Fear took away my ability to be in community with other believers because I let it.

But I signed up for a Christian writing retreat anyway. Out of sheer bravery, doubtful.  Over-confidence in my own abilities, more likely. How hard could it be to sip some wine, talk about writing, meander about during free time writing poetry, endure the spirituality portion? Again, I tried to keep other believers at distance, walls built up from years of brick laying, plaster the everything’s okay smile on, no one would know the difference. Except for the Holy Spirit. And probably, everyone there.

During Vespers, we sat in silence. Sometimes, we stared at the flicking of the candle flame. In the silence, I felt these simple words–love, peace, and seen. While I had never been to Michigan before or this retreat center, this place became a new kind of home. Where I was loved, where I was seen, where I could break down the emotional walls for a much needed period of rest.

 

 

wash here

Poet Prayers

wash here. i crowd last night’s dinner

plates, cups, spoons coated in grease and leftover chicken

down deep in the soapsuds like a baptismal font.

between the scrub, rinse, dry–

silence eats into the back corners,

recites all of the caked mess life spattered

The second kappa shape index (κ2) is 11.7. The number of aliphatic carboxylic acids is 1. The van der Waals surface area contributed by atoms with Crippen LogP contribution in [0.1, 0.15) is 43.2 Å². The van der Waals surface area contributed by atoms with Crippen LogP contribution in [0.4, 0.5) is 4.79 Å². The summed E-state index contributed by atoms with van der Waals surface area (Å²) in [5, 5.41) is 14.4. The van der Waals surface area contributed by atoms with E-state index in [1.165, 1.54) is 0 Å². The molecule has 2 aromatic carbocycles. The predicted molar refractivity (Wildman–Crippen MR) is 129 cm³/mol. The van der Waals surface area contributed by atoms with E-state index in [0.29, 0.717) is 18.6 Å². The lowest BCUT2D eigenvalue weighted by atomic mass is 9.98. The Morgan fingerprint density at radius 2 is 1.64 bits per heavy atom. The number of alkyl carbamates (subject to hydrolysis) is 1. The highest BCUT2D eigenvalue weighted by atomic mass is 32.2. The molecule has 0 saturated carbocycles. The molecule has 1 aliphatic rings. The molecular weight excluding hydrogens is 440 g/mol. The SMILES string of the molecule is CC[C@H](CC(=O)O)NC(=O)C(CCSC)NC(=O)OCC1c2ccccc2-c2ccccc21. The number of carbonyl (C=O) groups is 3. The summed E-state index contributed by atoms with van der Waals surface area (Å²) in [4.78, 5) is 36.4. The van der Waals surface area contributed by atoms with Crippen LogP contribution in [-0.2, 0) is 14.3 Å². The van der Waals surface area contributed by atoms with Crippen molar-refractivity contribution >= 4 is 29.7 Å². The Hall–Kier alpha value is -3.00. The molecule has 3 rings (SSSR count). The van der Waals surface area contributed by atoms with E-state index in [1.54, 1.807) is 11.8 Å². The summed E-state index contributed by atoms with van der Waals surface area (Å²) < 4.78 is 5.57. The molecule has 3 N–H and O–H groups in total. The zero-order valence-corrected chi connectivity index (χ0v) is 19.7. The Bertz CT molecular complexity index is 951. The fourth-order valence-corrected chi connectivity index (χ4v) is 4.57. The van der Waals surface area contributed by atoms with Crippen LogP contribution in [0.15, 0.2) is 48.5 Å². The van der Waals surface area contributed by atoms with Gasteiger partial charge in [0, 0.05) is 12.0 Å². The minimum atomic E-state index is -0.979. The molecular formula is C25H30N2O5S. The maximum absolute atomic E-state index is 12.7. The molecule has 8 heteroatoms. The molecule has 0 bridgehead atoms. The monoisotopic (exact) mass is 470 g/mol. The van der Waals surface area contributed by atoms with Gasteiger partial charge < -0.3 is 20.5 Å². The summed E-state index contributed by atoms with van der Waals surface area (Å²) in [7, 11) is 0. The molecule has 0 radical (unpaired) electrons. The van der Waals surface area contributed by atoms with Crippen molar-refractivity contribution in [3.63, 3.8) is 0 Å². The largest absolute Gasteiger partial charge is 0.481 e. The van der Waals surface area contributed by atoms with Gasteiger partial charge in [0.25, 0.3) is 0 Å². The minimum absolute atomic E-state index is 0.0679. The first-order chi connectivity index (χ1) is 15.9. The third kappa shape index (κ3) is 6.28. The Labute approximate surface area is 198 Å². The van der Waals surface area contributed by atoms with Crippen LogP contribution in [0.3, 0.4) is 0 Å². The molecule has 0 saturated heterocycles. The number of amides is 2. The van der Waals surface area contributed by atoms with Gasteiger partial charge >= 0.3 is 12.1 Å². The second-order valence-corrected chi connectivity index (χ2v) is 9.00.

all over my heart, or worse, i did to myself.

i need to be clean too. with feeble words

heart murmurs, stir up the old woman lies

dunk them in the purifying water–

come out forgiven, new.

 

This month, we will begin a series of poems on grace. I’m looking forward to spending time contemplating this idea in poetry.

When I Say I’m a Feminist

When I say I’m a feminist…

I see the blank, awkward looks. Toes scuffing the dirt; you shuffle your weight and stare at your shoes. Perhaps, you sip your latte/soda/water and wish the awkward pause away. But the F-word hangs in the air like smoke from a Pall Mall cigarette. Neither you nor I can escape it, and I don’t want to. It’s who I have become, who I was, who I’m constructing myself to be. Feminisms Fest Badge